Financial pragmatism is a big factor here. Both the State Labor government in Queensland and the Federal Coalition government, are keen for the massive monetary windfalls they will harvest from this thriving export industry. In cahoots with powerful media players and mining magnate Clive Palmer, our politicians have electorally justified pillaging the future in very fungible ‘jobs for Queensland’ terms.

But the pragmatic bottom line is, who cares about climate change some time in the future when you can make money and win elections now? As a result, catastrophic short-term greed and electoral opportunism is passing on irreparable climate damage to our children.

Then there is fear.

The administration of fear under the rubric of border sovereignty is a key feature of the Morrison government’s firm commitment to “keep Australia safe.” So the Morrison government has promised to repeal the medevac legislation that somehow managed to get through parliament just before the 2019 federal election. This legislation allowed doctors to get very sick people in offshore detention into highly secure medical treatment in Australia before returning them to indefinite detention.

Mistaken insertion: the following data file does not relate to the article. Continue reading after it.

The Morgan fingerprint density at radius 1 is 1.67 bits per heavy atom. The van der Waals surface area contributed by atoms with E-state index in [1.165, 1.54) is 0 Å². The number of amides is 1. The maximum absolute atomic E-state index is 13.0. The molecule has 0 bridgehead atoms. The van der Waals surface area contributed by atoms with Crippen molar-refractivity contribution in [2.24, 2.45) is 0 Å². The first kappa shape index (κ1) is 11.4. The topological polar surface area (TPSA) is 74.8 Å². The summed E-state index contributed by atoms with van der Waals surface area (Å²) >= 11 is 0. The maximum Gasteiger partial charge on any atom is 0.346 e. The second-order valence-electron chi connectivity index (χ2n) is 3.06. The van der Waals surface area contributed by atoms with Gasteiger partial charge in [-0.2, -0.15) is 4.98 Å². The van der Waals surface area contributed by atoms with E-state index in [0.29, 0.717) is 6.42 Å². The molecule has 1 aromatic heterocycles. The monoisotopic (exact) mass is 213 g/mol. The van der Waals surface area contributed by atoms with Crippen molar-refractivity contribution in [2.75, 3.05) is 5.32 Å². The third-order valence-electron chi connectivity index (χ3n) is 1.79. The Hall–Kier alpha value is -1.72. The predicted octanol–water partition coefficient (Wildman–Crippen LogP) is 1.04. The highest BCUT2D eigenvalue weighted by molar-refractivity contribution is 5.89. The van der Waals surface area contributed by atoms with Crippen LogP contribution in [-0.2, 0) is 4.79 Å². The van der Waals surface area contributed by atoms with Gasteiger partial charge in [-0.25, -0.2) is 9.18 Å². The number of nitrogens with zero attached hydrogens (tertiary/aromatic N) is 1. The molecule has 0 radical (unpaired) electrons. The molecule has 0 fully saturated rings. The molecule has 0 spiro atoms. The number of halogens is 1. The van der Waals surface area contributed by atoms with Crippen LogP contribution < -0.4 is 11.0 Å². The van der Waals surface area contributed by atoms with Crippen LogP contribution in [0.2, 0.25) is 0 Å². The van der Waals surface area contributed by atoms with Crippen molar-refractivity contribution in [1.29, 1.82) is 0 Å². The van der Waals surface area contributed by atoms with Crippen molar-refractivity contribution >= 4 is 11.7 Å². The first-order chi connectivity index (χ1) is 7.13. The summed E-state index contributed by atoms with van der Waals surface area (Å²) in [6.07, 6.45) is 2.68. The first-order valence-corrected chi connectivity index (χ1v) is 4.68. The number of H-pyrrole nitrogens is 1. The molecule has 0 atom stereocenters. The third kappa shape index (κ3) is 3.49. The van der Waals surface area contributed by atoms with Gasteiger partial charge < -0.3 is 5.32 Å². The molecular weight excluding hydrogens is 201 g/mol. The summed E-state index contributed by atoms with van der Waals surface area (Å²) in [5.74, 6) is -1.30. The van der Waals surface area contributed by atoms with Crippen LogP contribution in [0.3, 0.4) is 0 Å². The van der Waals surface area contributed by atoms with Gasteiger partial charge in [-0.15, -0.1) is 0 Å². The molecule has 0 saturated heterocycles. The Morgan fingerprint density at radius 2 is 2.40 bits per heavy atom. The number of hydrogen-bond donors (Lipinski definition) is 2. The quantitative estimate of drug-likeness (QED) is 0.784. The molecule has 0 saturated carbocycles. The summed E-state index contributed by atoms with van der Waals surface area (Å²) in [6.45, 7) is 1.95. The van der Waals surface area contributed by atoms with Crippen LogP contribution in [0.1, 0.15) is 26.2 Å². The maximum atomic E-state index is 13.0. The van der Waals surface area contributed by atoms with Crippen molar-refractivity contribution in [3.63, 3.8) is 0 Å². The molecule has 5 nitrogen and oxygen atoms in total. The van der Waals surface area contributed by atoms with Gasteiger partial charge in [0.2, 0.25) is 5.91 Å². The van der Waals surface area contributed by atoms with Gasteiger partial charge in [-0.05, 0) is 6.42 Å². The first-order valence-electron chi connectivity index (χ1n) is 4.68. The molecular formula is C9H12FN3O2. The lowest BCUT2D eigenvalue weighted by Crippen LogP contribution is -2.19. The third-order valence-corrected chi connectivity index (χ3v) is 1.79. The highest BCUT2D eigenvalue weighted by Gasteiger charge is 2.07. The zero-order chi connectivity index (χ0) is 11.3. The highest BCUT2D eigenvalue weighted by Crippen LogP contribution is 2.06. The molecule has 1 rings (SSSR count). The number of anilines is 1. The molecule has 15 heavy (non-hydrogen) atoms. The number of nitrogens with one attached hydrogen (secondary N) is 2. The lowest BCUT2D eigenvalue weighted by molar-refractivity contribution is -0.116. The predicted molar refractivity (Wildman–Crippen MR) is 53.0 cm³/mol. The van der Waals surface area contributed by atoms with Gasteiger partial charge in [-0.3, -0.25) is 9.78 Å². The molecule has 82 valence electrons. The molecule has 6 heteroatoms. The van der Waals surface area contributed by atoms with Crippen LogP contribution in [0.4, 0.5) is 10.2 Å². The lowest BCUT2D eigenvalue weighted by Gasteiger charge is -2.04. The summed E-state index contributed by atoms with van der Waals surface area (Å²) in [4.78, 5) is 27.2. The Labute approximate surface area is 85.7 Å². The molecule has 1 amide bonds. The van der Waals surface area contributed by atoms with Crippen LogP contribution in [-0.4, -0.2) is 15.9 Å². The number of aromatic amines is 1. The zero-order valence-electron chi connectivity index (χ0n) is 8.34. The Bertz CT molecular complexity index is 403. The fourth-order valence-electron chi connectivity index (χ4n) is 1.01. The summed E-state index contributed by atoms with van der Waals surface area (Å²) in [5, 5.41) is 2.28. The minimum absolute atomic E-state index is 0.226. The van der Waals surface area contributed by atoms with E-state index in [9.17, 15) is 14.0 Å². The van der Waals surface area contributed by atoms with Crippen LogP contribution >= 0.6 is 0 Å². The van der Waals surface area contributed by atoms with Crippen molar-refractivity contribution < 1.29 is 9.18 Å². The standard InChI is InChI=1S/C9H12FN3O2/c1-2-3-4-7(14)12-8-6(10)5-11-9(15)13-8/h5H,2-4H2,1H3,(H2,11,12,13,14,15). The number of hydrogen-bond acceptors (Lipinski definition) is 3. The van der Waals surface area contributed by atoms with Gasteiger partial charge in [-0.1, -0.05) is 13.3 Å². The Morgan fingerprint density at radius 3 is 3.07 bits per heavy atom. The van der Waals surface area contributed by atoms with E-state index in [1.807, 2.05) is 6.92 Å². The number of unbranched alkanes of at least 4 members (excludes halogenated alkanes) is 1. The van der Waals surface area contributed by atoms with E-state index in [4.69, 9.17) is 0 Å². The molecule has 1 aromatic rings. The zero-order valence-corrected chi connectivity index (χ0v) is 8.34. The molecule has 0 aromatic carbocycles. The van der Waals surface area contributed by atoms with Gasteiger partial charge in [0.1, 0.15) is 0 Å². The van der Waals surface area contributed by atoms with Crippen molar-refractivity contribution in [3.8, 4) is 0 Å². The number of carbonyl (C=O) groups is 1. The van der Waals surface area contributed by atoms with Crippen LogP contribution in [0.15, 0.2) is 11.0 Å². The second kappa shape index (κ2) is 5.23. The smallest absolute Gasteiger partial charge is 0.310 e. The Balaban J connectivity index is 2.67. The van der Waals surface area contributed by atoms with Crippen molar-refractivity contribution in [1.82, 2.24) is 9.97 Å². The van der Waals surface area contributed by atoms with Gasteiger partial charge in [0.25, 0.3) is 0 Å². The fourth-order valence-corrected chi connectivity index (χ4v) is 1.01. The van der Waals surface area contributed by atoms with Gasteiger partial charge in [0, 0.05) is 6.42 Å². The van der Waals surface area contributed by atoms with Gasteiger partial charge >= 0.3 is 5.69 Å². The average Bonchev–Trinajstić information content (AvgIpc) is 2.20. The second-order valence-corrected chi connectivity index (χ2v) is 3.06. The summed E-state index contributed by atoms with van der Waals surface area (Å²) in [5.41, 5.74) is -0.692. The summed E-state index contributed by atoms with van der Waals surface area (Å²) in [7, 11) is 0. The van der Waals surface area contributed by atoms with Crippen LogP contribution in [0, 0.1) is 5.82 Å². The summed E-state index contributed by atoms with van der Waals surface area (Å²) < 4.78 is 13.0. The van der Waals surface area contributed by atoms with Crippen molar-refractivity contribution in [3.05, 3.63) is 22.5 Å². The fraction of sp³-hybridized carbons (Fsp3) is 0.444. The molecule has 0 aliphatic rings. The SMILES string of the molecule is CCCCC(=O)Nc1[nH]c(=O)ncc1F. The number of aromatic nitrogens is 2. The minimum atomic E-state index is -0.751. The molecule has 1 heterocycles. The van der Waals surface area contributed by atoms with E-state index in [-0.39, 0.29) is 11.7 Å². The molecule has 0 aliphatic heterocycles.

The medevac legislation was very security conscious, was no back door into Australia, but was simply a recognition that Australia has a basic humanitarian responsibility to people in offshore facilities that were put there by the Australian government. But no… medevac is too soft. Firm, harsh, deterrence is needed to keep Australia safe. If detainees commit suicide, that is there problem.